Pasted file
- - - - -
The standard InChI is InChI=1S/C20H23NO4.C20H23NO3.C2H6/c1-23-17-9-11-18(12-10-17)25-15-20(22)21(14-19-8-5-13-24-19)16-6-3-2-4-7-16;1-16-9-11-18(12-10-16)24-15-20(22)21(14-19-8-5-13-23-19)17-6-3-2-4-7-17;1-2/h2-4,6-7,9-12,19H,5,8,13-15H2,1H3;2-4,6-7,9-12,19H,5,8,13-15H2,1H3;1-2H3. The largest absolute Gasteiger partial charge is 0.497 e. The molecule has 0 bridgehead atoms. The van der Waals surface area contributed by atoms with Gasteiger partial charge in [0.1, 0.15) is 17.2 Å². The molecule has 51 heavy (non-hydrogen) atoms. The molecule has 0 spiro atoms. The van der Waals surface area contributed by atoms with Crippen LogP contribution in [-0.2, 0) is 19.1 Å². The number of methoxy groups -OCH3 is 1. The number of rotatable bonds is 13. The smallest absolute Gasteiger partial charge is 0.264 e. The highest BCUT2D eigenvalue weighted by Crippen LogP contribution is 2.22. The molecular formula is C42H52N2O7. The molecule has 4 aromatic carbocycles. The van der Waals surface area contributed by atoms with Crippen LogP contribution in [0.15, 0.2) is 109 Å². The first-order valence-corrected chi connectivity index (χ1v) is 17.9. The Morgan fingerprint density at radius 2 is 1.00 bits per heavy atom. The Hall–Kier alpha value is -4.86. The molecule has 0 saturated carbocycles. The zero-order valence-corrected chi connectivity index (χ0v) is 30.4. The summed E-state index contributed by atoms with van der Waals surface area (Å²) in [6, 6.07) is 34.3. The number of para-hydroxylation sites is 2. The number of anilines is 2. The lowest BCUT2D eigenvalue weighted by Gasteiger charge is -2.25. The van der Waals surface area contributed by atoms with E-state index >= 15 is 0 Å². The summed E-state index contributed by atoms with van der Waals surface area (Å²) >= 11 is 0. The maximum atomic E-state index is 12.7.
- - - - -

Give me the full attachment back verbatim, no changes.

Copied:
The standard InChI is InChI=1S/C20H23NO4.C20H23NO3.C2H6/c1-23-17-9-11-18(12-10-17)25-15-20(22)21(14-19-8-5-13-24-19)16-6-3-2-4-7-16;1-16-9-11-18(12-10-16)24-15-20(22)21(14-19-8-5-13-23-19)17-6-3-2-4-7-17;1-2/h2-4,6-7,9-12,19H,5,8,13-15H2,1H3;2-4,6-7,9-12,19H,5,8,13-15H2,1H3;1-2H3. The largest absolute Gasteiger partial charge is 0.497 e. The molecule has 0 bridgehead atoms. The van der Waals surface area contributed by atoms with Gasteiger partial charge in [0.1, 0.15) is 17.2 Å². The molecule has 51 heavy (non-hydrogen) atoms. The molecule has 0 spiro atoms. The van der Waals surface area contributed by atoms with Crippen LogP contribution in [-0.2, 0) is 19.1 Å². The number of methoxy groups -OCH3 is 1. The number of rotatable bonds is 13. The smallest absolute Gasteiger partial charge is 0.264 e. The highest BCUT2D eigenvalue weighted by Crippen LogP contribution is 2.22. The molecular formula is C42H52N2O7. The molecule has 4 aromatic carbocycles. The van der Waals surface area contributed by atoms with Crippen LogP contribution in [0.15, 0.2) is 109 Å². The first-order valence-corrected chi connectivity index (χ1v) is 17.9. The Morgan fingerprint density at radius 2 is 1.00 bits per heavy atom. The Hall–Kier alpha value is -4.86. The molecule has 0 saturated carbocycles. The zero-order valence-corrected chi connectivity index (χ0v) is 30.4. The summed E-state index contributed by atoms with van der Waals surface area (Å²) in [6, 6.07) is 34.3. The number of para-hydroxylation sites is 2. The number of anilines is 2. The lowest BCUT2D eigenvalue weighted by Gasteiger charge is -2.25. The van der Waals surface area contributed by atoms with E-state index >= 15 is 0 Å². The summed E-state index contributed by atoms with van der Waals surface area (Å²) >= 11 is 0. The maximum atomic E-state index is 12.7.